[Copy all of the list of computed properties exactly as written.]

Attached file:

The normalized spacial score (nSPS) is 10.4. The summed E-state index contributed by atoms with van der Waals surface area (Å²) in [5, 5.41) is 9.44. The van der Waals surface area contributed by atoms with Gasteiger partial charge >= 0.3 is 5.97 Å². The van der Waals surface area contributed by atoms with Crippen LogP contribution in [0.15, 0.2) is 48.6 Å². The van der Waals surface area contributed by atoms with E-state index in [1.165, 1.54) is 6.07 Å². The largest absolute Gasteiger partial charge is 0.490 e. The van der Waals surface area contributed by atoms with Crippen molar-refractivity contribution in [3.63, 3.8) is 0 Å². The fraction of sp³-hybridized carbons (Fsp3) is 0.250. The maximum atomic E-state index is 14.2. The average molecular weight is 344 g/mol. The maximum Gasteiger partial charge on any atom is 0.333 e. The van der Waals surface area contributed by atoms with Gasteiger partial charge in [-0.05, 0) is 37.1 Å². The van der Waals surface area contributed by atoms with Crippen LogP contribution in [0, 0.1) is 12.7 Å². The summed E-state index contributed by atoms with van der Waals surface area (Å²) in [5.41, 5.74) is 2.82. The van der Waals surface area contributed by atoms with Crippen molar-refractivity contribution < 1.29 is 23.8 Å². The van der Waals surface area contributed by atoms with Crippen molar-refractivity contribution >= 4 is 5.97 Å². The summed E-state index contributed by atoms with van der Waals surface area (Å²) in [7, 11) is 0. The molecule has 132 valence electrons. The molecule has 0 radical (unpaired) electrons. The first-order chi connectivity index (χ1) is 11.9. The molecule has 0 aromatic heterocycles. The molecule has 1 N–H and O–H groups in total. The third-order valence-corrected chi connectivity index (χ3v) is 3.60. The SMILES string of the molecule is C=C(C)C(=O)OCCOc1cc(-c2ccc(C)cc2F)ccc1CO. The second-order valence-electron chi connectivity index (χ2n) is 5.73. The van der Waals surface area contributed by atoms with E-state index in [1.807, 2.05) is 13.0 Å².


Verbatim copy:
The normalized spacial score (nSPS) is 10.4. The summed E-state index contributed by atoms with van der Waals surface area (Å²) in [5, 5.41) is 9.44. The van der Waals surface area contributed by atoms with Gasteiger partial charge >= 0.3 is 5.97 Å². The van der Waals surface area contributed by atoms with Crippen LogP contribution in [0.15, 0.2) is 48.6 Å². The van der Waals surface area contributed by atoms with E-state index in [1.165, 1.54) is 6.07 Å². The largest absolute Gasteiger partial charge is 0.490 e. The van der Waals surface area contributed by atoms with Crippen molar-refractivity contribution in [3.63, 3.8) is 0 Å². The fraction of sp³-hybridized carbons (Fsp3) is 0.250. The maximum atomic E-state index is 14.2. The average molecular weight is 344 g/mol. The maximum Gasteiger partial charge on any atom is 0.333 e. The van der Waals surface area contributed by atoms with Gasteiger partial charge in [-0.05, 0) is 37.1 Å². The van der Waals surface area contributed by atoms with Crippen LogP contribution in [0, 0.1) is 12.7 Å². The summed E-state index contributed by atoms with van der Waals surface area (Å²) in [5.41, 5.74) is 2.82. The van der Waals surface area contributed by atoms with Crippen molar-refractivity contribution < 1.29 is 23.8 Å². The van der Waals surface area contributed by atoms with Crippen molar-refractivity contribution >= 4 is 5.97 Å². The summed E-state index contributed by atoms with van der Waals surface area (Å²) in [7, 11) is 0. The molecule has 132 valence electrons. The molecule has 0 radical (unpaired) electrons. The first-order chi connectivity index (χ1) is 11.9. The molecule has 0 aromatic heterocycles. The molecule has 1 N–H and O–H groups in total. The third-order valence-corrected chi connectivity index (χ3v) is 3.60. The SMILES string of the molecule is C=C(C)C(=O)OCCOc1cc(-c2ccc(C)cc2F)ccc1CO. The second-order valence-electron chi connectivity index (χ2n) is 5.73. The van der Waals surface area contributed by atoms with E-state index in [1.807, 2.05) is 13.0 Å².